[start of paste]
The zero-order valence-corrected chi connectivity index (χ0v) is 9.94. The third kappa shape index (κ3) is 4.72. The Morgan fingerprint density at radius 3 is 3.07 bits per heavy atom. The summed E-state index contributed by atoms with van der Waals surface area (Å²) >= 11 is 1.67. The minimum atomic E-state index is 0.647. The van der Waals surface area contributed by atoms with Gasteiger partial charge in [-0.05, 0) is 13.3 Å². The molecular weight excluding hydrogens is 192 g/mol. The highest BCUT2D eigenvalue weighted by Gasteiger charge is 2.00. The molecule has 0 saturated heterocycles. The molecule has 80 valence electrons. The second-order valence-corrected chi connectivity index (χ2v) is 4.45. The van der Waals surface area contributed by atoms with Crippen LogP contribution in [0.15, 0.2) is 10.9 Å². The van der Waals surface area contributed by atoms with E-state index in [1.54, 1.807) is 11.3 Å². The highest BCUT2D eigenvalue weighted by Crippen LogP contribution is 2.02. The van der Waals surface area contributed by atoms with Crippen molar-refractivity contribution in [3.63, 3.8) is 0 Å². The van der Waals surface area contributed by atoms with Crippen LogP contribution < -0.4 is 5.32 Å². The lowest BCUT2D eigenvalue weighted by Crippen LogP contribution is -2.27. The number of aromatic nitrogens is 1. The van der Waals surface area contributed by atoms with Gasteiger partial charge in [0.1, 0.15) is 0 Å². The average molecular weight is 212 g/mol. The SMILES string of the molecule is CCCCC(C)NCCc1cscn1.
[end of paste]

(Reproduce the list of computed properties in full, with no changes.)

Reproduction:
The zero-order valence-corrected chi connectivity index (χ0v) is 9.94. The third kappa shape index (κ3) is 4.72. The Morgan fingerprint density at radius 3 is 3.07 bits per heavy atom. The summed E-state index contributed by atoms with van der Waals surface area (Å²) >= 11 is 1.67. The minimum atomic E-state index is 0.647. The van der Waals surface area contributed by atoms with Gasteiger partial charge in [-0.05, 0) is 13.3 Å². The molecular weight excluding hydrogens is 192 g/mol. The highest BCUT2D eigenvalue weighted by Gasteiger charge is 2.00. The molecule has 0 saturated heterocycles. The molecule has 80 valence electrons. The second-order valence-corrected chi connectivity index (χ2v) is 4.45. The van der Waals surface area contributed by atoms with Crippen LogP contribution in [0.15, 0.2) is 10.9 Å². The van der Waals surface area contributed by atoms with E-state index in [1.54, 1.807) is 11.3 Å². The highest BCUT2D eigenvalue weighted by Crippen LogP contribution is 2.02. The van der Waals surface area contributed by atoms with Crippen molar-refractivity contribution in [3.63, 3.8) is 0 Å². The van der Waals surface area contributed by atoms with Crippen LogP contribution < -0.4 is 5.32 Å². The lowest BCUT2D eigenvalue weighted by Crippen LogP contribution is -2.27. The number of aromatic nitrogens is 1. The van der Waals surface area contributed by atoms with Gasteiger partial charge in [0.1, 0.15) is 0 Å². The average molecular weight is 212 g/mol. The SMILES string of the molecule is CCCCC(C)NCCc1cscn1.